What’s Cody Bellinger actually worth?
Bellinger and his agent, Scott Boras, apparently believe he’s worth $200 million for some unspecified period of years. That’s the number that’s been floated around, anyway, in the so-far unproductive talks to sign the premier available free agent.
The fact that Bellinger has not been signed for that amount is a pretty good indicator that major league teams are skeptical.
We can make a rough estimate of Bellinger’s value as a player by comparing his 2023 performance with that of his peers, namely the game’s other full-time center fielders and first basemen. In 2023, there were 61 players who made a preponderance of their team’s starts at either first base or center field, and they produced on average 2.12 WAR at an average cost of $5.95 million.
That puts the market dollar value of each WAR of production at $2.81 million. Bellinger was a 4.4 WAR player for the 2023 Cubs, giving him an on-field value of $12.36 million.
That’s darn close to the $12.5 million he actually earned.
But estimating Bellinger’s value going forward is more complicated than multiplying that $12.36 million by the length of the contract.
For starters, it presumes that Bellinger continues to produce at a 4.4 WAR level for the length of his contract. In fact, he may do better or worse, raising or lowering his value. How much you offer depends on how much you think Bellinger will improve or regress.
There’s also baseball inflation to consider. Just since the end of the COVID-shortened 2020 season, payrolls have risen between 10 and 14 percent annually, and there’s no reason to assume that trend will change.
If you assume that Bellinger signs for eight seasons, if you also assume that he produces at a constant 4.4 WAR across that eight-season stretch, and if you finally assume a 10 percent inflation rate, you can arrive at a conclusion that getting him for $200 million would actually be a bargain. Under that scenario, Bellinger would have generated about $257 million in on-field value for the signing team over the life of the deal.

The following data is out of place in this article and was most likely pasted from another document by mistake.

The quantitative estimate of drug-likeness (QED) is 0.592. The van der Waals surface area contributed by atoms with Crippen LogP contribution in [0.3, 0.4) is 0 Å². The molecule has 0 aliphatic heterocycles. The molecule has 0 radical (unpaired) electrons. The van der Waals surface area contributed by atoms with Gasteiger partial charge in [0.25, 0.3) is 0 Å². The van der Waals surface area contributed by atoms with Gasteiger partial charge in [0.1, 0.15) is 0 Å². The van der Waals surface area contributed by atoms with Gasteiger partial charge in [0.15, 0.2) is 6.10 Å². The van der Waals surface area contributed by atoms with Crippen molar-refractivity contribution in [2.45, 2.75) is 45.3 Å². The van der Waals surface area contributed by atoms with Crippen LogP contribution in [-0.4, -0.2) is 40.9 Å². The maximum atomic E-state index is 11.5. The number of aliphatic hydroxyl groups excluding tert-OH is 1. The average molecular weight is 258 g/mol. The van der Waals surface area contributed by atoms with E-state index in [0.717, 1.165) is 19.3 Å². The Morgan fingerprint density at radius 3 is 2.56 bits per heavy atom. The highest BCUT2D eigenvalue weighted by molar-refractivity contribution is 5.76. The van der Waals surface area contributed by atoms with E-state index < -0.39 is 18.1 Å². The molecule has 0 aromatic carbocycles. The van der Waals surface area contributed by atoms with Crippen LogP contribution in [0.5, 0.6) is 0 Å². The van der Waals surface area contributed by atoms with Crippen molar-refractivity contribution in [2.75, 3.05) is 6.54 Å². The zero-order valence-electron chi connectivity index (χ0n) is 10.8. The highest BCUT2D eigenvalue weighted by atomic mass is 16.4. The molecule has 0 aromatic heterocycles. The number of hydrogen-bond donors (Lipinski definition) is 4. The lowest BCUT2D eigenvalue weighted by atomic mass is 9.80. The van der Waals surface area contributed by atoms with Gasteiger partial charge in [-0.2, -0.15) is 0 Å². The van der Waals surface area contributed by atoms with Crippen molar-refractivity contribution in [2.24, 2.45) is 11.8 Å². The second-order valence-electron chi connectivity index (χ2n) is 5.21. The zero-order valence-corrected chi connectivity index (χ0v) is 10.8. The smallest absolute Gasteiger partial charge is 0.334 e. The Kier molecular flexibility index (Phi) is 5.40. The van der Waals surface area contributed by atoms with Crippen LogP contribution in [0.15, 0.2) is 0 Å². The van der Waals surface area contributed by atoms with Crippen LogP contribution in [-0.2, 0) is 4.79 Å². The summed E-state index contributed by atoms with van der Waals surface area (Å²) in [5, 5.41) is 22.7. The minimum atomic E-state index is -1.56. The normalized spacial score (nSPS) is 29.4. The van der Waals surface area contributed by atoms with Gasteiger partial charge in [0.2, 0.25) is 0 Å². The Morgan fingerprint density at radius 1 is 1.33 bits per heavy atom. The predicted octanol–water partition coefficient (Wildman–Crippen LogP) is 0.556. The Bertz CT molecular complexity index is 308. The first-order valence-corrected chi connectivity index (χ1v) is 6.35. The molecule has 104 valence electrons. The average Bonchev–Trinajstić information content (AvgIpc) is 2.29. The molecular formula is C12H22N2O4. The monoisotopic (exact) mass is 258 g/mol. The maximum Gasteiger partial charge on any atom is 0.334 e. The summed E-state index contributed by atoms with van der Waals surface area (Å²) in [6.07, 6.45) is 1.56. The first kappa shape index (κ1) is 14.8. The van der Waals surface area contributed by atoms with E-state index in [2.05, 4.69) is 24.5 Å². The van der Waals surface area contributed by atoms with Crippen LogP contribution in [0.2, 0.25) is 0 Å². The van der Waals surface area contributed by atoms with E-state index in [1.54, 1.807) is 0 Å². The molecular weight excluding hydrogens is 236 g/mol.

In fact, if you reduce expectations for Bellinger’s future performance down to the 3.7 WAR level, over eight seasons he’s still a $216 million player, and still a bargain at $200 million.
But that’s a lot of presumptions, and pretty shaky ones.
Start with the assumption about consistent 4.4 WAR performance. In his seven seasons to date, the notoriously flighty Bellinger has averaged only a little better than 3.0 WAR. At that level, Bellinger is only a $170 million talent, far short of that $200 million figure.
There’s nothing magical, of course, about that eight-year contract length. Maybe you’re willing to sign Bellinger, but only for seven years. In that case, assuming he produces at 4.4 WAR, he’s still a $204 million talent. But if his production drops to an average of 2.0 WAR, his value falls to about $134.5 million, well short of the $200 million he’s reportedly demanding.
Reduce the contract length to six seasons and it is functionally impossible for Bellinger to justify $200 million. Even at an average of 4.4 WAR – the best one could reasonably expect – and evening factoring in inflation, Bellinger could produce no more than $160 million in returned value for his new team.
And if his production slips into the 2.9 WAR range, he’d be at best a $105 million player.
That’s why the Bellinger market is so hesitant to buy into the Boras scenario that he’s a $200 million player. It’s not utterly preposterous, but it requires the buyer to commit to a massively long deal and bet that Bellinger will maintain his 2023 performance for the duration, a premise the underlying metrics behind his '23 season inherently disagree with.
Even in an era of hyper-inflated salaries, that’s asking a lot.